Each to His Own Destiny

A Samurai who was known for his nobility and honesty, went to visit a Zen monk to ask advice. However, the moment he entered the temple where the master was praying, he felt inferior and concluded that, in spite of having fought for justice and peace all his life, he hadn’t even come near the state of grace achieved by the man before him.

“Why do I feel so inferior?” he asked, as soon as the monk finished his prayers. “I have faced death many times, have defended those who are weak, I know I have nothing to be ashamed of. Nevertheless, upon seeing you meditating, I felt that my life had absolutely no importance whatsoever.”

“Wait. Once I have attended to all those who come to see me today, I shall answer you.”

The samurai spent the whole day sitting in the temple gardens, watching the people go in and out in search of advice. He saw how the monk received them all with the same patience and the same illuminated smile on his face. But his enthusiasm soon began to wane, since he had been born to act, and not to wait.

At nightfall, when everyone had gone, he demanded: “Now can you teach me?”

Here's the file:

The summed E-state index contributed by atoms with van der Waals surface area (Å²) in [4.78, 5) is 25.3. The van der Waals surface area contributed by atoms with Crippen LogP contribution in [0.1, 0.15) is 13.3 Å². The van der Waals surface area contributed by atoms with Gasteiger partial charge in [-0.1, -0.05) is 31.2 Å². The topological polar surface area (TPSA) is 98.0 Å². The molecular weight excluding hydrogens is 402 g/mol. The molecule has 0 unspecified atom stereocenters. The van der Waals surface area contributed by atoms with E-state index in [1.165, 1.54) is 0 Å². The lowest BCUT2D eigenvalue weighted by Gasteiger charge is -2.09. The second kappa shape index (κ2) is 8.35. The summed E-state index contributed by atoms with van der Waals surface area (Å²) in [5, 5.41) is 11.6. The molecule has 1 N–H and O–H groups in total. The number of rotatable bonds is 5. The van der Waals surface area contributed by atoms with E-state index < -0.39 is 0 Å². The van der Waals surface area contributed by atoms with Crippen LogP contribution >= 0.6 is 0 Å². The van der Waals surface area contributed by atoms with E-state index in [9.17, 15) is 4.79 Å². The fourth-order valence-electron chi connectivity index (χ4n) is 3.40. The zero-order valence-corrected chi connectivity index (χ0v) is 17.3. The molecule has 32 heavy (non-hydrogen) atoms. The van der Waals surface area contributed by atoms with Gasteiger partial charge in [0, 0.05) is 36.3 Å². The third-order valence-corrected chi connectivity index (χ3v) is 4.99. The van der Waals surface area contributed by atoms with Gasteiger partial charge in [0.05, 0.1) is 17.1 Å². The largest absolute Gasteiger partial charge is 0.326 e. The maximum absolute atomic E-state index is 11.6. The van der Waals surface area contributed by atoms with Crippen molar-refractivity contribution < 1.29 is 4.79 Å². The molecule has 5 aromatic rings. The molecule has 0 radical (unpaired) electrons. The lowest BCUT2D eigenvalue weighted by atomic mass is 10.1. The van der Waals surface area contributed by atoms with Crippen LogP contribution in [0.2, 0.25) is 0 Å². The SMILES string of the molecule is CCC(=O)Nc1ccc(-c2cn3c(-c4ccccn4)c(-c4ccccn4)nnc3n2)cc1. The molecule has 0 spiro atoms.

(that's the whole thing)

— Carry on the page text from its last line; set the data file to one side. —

The master invited him in and lead him to his room. The full moon shone in the sky, and the atmosphere was one of profound tranquility.

“Do you see the moon, how beautiful it is? It will cross the entire firmament, and tomorrow the sun will shine once again. But sunlight is much brighter, and can show the details of the landscape around us: trees, mountains, clouds. I have contemplated the two for years, and have never heard the moon say: why do I not shine like the sun? Is it because I am inferior?”

“Of course not – answered the samurai. – The moon and the sun are different things, each has its own beauty. You cannot compare the two.”

“So you know the answer. We are two different people, each fighting in his own way for that which he believes, and making it possible to make the world a better place; the rest are mere appearances.”

Paulo Coelho is a Brazilian author who has sold more than 100 million books, which include 14 short story collections and the novel “The Alchemist.” He has been a fan of the Internet since the early 1990s. He spends at least three hours a day online, writing e-mails back and forth with his readers and posting photos on Flickr, MySpace and a blog.

Coelho’s online activities also include promoting pirated copies of his own books. Since 2005 he’s been directing his readers to an online site where they can download his books, in languages from German to Japanese, for free. “I always thought that when, at the beginning of your career, you strive to be read, you can’t change your mind later and become greedy about it.”

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